:!: Of course, there is always the risk of a miscast, and our sorceresses have expensive fees.

Defensive magic.
:!: 1. Our scroll caddy costs more than the equivalent for other races.
2. However, we have the incredible Ring of Hotek to ruin the opponent’s most powerful spells,
3. and we can get cheap null stones in unlimited amounts,
4. and the Seal of Ghrond, adding a DD, can be given to a non-magic user.
A good magic defence should rely on at least two of these components.

:arrow: Strong magic = Level 4 + Level 2 + Level 2 (2 lev / 500 pts). It gets through any magic defence. Taking more makes a magic tsunami!
Medium magic = Level 2 + Level 2, or single Level 4. Some magic will get through each turn.
Defensive magic = 2 out of the following: scroll caddy, RoH, null talismans, Seal.
More than two of these ingredients make a very strong magic defence.


Last edited by Calisson on Sun Dec 13, 2009 8:34 pm, edited 7 times in total.



Fri Dec 11, 2009 11:23 pm
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11. Mixing ingredients: the flavour of the army.

Melee, Agility and Influence.
As we have seen, DE have access to:
a very reliable mass melee, albeit fragile,
boosted by an exceptional variety and quantity of melee characters, albeit expensive;
to the best ability to control time and space, although either expensive or fragile;
to a reliable shooting although not that powerful,
and a very aggressive albeit risky magic offence
and a commendable magic defence.

This explains why we can select any aspect and excel in it, or mix two aspects and get outstanding results, or we can combine all aspects and still thrive in that, too. However, as someone else said, we can dominate one or more of any area of the game, but our high costs means we can't do it all.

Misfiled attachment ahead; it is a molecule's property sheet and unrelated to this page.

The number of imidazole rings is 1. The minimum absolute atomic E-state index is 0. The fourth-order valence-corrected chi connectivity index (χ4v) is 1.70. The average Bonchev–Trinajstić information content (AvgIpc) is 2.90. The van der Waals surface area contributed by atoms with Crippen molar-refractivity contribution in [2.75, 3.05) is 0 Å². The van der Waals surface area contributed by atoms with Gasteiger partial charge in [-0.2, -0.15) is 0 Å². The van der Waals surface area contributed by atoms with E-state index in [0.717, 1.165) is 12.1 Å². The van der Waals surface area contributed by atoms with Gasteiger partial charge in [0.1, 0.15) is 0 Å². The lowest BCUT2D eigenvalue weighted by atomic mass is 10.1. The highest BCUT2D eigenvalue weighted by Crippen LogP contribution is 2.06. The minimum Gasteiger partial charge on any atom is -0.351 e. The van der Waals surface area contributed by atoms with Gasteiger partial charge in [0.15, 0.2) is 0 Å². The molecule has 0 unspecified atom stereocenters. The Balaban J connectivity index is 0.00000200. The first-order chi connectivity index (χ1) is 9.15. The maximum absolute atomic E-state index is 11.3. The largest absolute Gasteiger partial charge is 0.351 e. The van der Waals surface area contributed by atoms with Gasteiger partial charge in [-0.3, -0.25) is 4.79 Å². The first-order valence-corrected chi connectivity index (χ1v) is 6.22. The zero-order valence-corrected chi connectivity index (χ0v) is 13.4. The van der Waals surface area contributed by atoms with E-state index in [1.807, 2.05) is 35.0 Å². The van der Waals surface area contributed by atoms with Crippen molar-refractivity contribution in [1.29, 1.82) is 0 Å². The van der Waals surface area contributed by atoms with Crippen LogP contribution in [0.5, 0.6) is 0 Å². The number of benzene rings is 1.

Not all combinations are equally efficient, some are more powerful or easier to handle when the others can make a fun surprising army for a change. But overall, the fit depends on the general.

I've collected many lists showing the extreme variety that can be adopted for a DE army. They are recorded HERE.
Below in the examples are the ones for which results were reported to be achieved.
Most of the time, they are partially specialized and have a bit of everything, but I consider them still specialized enough to belong to one of the categories other than "balanced".

Image


12. Seven different mixes.

Melee mostly.
Styles: Horde of warriors with few characters. Khainite or other theme army. Mixed infantry. Heavy cavalry. Single über-unit.
Description: Infantry units complementing each other, each made for a specific goal, some useful against specific foes, with the adaptability of assassins and COBs. Or several similar units. Or a larger, main unit, with characters. Always rushing for melee.
Drawbacks: Must get quickly in melee in order to become immune to shooting and to most magic. Should be wary of side-charges by enveloping foes, which it has naturally little ways to avoid, especially if glued into a tar pit.
Example: (I know no tourney-winning example)The Suicide ElvesHorde

Agility mostly.
Styles: WAAC. Monster mash. Chariot army.